The drought in Thailand, where some 40 provinces have been affected, is the worst in 10 years. Currently only 13 provinces are experiencing drought, seven severely, including key rice growing regions, affecting 5,035 villages or 6.7 percent of the total. The government deployed troops along the Chao Phraya River to prevent farmers from illegally pumping water to save their parched crops. In early July, there were warnings that Bangkok had only 30 days of water left unless rains began.

The lack of rainfall is not limited to mainland Southeast Asia. Indonesia is experiencing its worst drought in five years, affecting 80 percent of the country, destroying 61,000 acres of crops. In Central Java, alone, 68,000 acres of paddy are on the verge of being lost. With the dry season extended to November, the government expects crop failure in 10-20 percent of total farmland. The Philippines is bracing for a six month dry spell affecting 50 percent of the country, its worst drought since the 1997-98 El Niño. The most affected regions will experience a 60 percent reduction in rainfall. By May 2015, the government had already declared a state of calamity in eight provinces. Planting for the summer crop fell by 2 percent to 5.2 million acres. The UN Food and Agriculture Organization estimates that the rice yield will fall by 500,000 metric tons compared to last year.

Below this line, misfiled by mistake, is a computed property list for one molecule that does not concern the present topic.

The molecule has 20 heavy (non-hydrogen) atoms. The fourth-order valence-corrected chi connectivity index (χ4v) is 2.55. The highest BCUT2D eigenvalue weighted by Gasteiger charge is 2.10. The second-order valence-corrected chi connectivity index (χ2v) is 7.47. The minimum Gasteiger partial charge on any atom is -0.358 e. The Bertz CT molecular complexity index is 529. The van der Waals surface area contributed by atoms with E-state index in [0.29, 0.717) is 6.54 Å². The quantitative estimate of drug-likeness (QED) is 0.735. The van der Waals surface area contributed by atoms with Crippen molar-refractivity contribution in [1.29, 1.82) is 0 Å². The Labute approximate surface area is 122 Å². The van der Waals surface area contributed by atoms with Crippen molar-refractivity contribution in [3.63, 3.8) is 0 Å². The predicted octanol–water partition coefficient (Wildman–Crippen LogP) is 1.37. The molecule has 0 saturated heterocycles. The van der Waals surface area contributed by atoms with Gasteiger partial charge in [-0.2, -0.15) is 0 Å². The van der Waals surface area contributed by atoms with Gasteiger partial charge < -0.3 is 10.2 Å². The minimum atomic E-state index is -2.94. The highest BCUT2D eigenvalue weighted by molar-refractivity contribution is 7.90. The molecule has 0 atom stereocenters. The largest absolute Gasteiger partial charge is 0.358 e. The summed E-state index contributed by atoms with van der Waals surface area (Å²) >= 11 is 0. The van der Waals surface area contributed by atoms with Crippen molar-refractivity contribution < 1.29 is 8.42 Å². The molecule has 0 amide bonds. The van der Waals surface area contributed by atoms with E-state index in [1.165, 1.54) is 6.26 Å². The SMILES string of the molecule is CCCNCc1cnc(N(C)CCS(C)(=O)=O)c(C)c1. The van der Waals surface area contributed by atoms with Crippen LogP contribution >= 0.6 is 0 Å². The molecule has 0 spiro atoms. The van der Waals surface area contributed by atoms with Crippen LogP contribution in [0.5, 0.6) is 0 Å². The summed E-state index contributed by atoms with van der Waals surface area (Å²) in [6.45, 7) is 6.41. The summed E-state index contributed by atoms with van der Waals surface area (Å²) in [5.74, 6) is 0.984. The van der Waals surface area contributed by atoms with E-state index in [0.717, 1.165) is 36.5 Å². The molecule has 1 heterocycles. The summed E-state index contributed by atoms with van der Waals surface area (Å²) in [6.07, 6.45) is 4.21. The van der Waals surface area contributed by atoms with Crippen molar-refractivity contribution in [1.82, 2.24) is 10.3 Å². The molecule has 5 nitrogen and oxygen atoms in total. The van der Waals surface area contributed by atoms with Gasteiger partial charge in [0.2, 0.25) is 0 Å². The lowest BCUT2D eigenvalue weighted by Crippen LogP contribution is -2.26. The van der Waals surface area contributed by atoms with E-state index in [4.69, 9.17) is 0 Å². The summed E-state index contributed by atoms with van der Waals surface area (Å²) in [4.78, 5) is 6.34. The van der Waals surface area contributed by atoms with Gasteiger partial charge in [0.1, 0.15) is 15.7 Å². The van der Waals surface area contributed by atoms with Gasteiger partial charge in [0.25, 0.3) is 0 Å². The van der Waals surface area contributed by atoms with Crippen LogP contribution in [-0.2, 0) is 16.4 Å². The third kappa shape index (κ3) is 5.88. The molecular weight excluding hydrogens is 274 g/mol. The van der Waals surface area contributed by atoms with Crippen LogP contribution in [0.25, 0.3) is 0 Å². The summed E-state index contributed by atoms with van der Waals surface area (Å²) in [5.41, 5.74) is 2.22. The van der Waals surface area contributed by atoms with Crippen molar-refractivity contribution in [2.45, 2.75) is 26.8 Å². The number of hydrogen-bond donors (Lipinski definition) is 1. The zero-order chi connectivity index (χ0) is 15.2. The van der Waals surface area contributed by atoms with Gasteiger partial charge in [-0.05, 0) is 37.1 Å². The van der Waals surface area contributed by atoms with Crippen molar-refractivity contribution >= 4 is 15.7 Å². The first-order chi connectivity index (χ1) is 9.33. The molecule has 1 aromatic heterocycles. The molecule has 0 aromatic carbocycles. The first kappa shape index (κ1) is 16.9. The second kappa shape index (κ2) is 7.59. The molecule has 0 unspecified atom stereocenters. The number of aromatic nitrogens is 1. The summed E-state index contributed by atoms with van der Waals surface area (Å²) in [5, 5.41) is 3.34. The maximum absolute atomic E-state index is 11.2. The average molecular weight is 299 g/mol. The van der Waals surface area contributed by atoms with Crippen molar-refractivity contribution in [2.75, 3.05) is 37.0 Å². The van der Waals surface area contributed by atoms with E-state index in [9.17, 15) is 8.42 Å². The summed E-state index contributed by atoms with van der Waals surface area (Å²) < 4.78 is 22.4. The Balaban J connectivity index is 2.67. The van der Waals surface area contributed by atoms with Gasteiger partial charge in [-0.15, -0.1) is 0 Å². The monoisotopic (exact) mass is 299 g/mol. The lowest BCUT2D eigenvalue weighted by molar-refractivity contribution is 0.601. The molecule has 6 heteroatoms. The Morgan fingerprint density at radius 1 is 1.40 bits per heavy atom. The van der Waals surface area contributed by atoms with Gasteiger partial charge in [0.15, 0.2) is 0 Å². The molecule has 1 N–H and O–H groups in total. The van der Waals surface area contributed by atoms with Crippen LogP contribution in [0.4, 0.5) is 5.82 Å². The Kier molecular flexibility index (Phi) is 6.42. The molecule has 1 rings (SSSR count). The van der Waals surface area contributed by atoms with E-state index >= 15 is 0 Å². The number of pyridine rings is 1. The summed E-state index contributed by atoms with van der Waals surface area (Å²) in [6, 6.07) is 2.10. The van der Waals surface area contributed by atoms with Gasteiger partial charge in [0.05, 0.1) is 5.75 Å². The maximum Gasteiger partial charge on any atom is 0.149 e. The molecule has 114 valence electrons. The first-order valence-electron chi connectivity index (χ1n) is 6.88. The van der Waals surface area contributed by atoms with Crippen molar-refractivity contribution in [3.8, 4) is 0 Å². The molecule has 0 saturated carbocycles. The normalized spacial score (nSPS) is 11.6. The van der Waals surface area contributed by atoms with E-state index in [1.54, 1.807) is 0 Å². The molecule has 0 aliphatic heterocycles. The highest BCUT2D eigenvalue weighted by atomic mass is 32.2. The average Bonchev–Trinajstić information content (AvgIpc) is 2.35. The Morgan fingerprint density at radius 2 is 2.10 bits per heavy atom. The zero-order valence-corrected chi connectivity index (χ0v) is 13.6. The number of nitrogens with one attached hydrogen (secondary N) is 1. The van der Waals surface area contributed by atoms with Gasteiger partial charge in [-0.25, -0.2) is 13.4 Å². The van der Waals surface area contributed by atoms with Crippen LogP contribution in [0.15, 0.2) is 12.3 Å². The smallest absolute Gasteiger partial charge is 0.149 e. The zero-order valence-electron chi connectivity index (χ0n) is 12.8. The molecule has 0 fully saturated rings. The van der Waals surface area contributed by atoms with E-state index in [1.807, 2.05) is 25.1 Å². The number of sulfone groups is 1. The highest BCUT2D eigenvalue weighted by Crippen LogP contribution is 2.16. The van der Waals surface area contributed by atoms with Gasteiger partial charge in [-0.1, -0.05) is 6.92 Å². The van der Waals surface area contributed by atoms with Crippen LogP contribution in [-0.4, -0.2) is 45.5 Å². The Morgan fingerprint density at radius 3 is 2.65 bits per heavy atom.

Thailand’s Ministry of Finance has approved $1.77 billion in loans to support affected farmers, but the drought is expected to bring Thai gross domestic product growth – already underperforming – down by 0.52 percent, to 3 percent for 2015.